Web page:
• The chairman of Egypt’s National Election Authority announced that the country would hold a presidential election from the 10th to the 12th of December, earlier than had been expected. Abdel-Fattah al-Sisi, the incumbent, has not yet formally announced he will stand but he is expected to do so. So far few opponents have said they will challenge him.
  • At least 100 people were killed in a fire at a wedding in Iraq. Some reports suggest the inferno in Qaraqosh, Iraq’s biggest Christian town, was started by fireworks.
  • Joe Biden hosted a summit of Pacific island countries at the White House, and announced that America would establish diplomatic relations with Niue and the Cook Islands. America is showering South Pacific states with promises of aid and support to counter the rise of Chinese influence.
  • A long-running dispute over the Scarborough Shoal in the South China Sea flared up again when the Philippines removed a 300-metre floating barrier that China had only recently installed. The Philippines claimed that the barrier was impinging on Filipino fishing rights. China, which captured the atoll from the Philippines in 2012, warned the country "not to provoke and cause trouble”.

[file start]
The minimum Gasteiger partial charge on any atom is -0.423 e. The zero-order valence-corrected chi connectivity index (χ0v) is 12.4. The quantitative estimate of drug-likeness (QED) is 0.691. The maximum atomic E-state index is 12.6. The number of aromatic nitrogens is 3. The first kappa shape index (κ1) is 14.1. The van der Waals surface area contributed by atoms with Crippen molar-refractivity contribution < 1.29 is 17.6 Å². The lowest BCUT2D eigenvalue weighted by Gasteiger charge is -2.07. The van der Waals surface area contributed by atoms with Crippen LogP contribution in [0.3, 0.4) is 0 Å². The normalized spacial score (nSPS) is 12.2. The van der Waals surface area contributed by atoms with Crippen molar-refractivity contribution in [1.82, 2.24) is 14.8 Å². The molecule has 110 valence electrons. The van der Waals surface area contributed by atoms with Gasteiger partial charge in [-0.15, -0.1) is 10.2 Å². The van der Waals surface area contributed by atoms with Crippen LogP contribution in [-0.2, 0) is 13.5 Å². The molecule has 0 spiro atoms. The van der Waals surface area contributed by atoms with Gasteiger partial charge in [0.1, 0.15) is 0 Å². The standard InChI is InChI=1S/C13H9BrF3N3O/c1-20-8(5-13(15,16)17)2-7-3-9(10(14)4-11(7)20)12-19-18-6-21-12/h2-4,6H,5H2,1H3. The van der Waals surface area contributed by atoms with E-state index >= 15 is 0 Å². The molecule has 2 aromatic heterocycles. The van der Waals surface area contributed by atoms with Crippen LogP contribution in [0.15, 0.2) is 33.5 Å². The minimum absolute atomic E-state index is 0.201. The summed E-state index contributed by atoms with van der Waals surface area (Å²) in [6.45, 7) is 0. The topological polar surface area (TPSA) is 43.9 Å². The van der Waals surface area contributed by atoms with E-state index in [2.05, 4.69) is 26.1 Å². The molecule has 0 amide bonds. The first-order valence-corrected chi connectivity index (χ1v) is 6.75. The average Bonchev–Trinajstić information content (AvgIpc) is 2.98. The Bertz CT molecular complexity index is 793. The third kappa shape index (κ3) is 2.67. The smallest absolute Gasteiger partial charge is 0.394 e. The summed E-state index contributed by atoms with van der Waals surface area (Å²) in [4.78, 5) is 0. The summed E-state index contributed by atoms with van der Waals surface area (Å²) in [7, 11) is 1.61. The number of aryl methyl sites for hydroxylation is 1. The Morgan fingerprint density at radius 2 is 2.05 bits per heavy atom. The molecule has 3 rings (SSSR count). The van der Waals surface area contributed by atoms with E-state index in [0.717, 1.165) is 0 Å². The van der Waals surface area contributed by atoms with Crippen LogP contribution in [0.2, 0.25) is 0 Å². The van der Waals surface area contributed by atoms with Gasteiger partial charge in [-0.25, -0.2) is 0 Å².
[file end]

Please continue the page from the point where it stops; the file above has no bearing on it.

• A prominent human-rights lawyer and activist was imprisoned for four years in Thailand for calling for a national debate about the monarchy. Arnon Nampa, who made the comments at a protest in 2020, fell foul of the country’s draconian lese-majeste laws, which ban any criticism of the royal family.
  • North Korea expelled Travis King, an American soldier who crossed over from South Korea on a guided tour of the demilitarised zone between the two countries in July. He was handed over to American custody in China.
  • Bob Menendez, a Democratic senator from New Jersey, pleaded not guilty in a court appearance to charges of accepting bribes, some of it in bars of gold, from businessmen acting as go-betweens with officials in Egypt. It is the second time Mr Menendez has been indicted for bribery. A separate case ended with a hung jury in 2017.

The flying pickets

  • Joe Biden visited a picket line of striking car workers in Michigan, the first time an American president has joined a union picket. The United Auto Workers are demanding a 36% pay increase over four years, which Mr Biden endorsed. Donald Trump, fresh from being found liable for fraud by a judge in New York, also took a trip to Michigan to court the state’s blue-collar voters, though he went to a nonunion factory near Detroit.